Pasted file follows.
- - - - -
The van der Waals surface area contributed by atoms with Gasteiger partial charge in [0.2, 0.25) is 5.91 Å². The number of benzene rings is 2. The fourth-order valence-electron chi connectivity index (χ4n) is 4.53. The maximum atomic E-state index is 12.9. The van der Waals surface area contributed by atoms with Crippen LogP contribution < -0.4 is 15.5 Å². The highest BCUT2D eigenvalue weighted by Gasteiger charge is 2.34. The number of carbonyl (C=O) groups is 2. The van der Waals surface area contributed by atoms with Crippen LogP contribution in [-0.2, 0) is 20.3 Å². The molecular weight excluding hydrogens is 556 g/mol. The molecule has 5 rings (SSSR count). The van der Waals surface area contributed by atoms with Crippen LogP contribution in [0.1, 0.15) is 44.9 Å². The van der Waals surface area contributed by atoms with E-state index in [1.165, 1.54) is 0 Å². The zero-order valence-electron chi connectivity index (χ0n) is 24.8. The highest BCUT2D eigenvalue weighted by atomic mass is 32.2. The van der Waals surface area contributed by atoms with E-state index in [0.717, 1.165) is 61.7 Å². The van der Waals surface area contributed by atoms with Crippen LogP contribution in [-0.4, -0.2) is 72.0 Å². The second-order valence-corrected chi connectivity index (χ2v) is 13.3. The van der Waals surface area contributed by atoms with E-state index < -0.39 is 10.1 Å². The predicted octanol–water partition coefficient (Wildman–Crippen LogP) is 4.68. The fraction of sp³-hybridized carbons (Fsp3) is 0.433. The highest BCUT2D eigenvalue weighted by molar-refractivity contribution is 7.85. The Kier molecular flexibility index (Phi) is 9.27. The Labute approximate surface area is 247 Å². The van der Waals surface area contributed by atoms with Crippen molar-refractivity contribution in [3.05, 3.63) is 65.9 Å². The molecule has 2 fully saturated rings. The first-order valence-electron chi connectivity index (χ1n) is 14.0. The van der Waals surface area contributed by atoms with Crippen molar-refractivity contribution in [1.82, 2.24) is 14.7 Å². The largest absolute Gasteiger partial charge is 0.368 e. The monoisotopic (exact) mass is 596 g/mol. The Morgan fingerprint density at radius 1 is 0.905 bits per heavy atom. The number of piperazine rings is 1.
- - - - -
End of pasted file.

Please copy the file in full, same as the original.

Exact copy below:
The van der Waals surface area contributed by atoms with Gasteiger partial charge in [0.2, 0.25) is 5.91 Å². The number of benzene rings is 2. The fourth-order valence-electron chi connectivity index (χ4n) is 4.53. The maximum atomic E-state index is 12.9. The van der Waals surface area contributed by atoms with Crippen LogP contribution < -0.4 is 15.5 Å². The highest BCUT2D eigenvalue weighted by Gasteiger charge is 2.34. The number of carbonyl (C=O) groups is 2. The van der Waals surface area contributed by atoms with Crippen LogP contribution in [-0.2, 0) is 20.3 Å². The molecular weight excluding hydrogens is 556 g/mol. The molecule has 5 rings (SSSR count). The van der Waals surface area contributed by atoms with Crippen LogP contribution in [0.1, 0.15) is 44.9 Å². The van der Waals surface area contributed by atoms with E-state index in [1.165, 1.54) is 0 Å². The zero-order valence-electron chi connectivity index (χ0n) is 24.8. The highest BCUT2D eigenvalue weighted by atomic mass is 32.2. The van der Waals surface area contributed by atoms with E-state index in [0.717, 1.165) is 61.7 Å². The van der Waals surface area contributed by atoms with Crippen LogP contribution in [-0.4, -0.2) is 72.0 Å². The second-order valence-corrected chi connectivity index (χ2v) is 13.3. The van der Waals surface area contributed by atoms with E-state index < -0.39 is 10.1 Å². The predicted octanol–water partition coefficient (Wildman–Crippen LogP) is 4.68. The fraction of sp³-hybridized carbons (Fsp3) is 0.433. The highest BCUT2D eigenvalue weighted by molar-refractivity contribution is 7.85. The Kier molecular flexibility index (Phi) is 9.27. The Labute approximate surface area is 247 Å². The van der Waals surface area contributed by atoms with Crippen molar-refractivity contribution in [3.05, 3.63) is 65.9 Å². The molecule has 2 fully saturated rings. The first-order valence-electron chi connectivity index (χ1n) is 14.0. The van der Waals surface area contributed by atoms with Crippen molar-refractivity contribution in [1.82, 2.24) is 14.7 Å². The largest absolute Gasteiger partial charge is 0.368 e. The monoisotopic (exact) mass is 596 g/mol. The Morgan fingerprint density at radius 1 is 0.905 bits per heavy atom. The number of piperazine rings is 1.